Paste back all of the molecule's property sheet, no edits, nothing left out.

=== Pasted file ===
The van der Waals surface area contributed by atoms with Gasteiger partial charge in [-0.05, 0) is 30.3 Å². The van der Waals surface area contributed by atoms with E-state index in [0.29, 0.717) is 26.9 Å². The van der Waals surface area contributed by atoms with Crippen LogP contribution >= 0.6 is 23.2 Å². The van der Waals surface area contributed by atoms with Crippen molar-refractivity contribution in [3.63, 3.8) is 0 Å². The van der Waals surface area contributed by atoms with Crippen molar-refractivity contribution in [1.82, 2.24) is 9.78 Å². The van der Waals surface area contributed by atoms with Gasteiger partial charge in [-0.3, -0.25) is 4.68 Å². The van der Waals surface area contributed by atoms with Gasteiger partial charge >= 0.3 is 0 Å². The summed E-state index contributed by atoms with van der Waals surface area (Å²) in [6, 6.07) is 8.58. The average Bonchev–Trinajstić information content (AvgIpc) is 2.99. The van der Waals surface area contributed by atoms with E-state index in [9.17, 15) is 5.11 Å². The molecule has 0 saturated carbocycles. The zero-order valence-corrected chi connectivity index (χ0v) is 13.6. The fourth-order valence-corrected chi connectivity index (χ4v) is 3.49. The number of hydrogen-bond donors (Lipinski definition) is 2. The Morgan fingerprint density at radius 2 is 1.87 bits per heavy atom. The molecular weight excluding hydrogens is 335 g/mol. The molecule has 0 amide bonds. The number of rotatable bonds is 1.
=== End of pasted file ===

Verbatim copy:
The van der Waals surface area contributed by atoms with Gasteiger partial charge in [-0.05, 0) is 30.3 Å². The van der Waals surface area contributed by atoms with E-state index in [0.29, 0.717) is 26.9 Å². The van der Waals surface area contributed by atoms with Crippen LogP contribution >= 0.6 is 23.2 Å². The van der Waals surface area contributed by atoms with Crippen molar-refractivity contribution in [3.63, 3.8) is 0 Å². The van der Waals surface area contributed by atoms with Crippen molar-refractivity contribution in [1.82, 2.24) is 9.78 Å². The van der Waals surface area contributed by atoms with Gasteiger partial charge in [-0.3, -0.25) is 4.68 Å². The van der Waals surface area contributed by atoms with Gasteiger partial charge >= 0.3 is 0 Å². The summed E-state index contributed by atoms with van der Waals surface area (Å²) in [6, 6.07) is 8.58. The average Bonchev–Trinajstić information content (AvgIpc) is 2.99. The van der Waals surface area contributed by atoms with E-state index in [9.17, 15) is 5.11 Å². The molecule has 0 saturated carbocycles. The zero-order valence-corrected chi connectivity index (χ0v) is 13.6. The fourth-order valence-corrected chi connectivity index (χ4v) is 3.49. The number of hydrogen-bond donors (Lipinski definition) is 2. The Morgan fingerprint density at radius 2 is 1.87 bits per heavy atom. The molecular weight excluding hydrogens is 335 g/mol. The molecule has 0 amide bonds. The number of rotatable bonds is 1.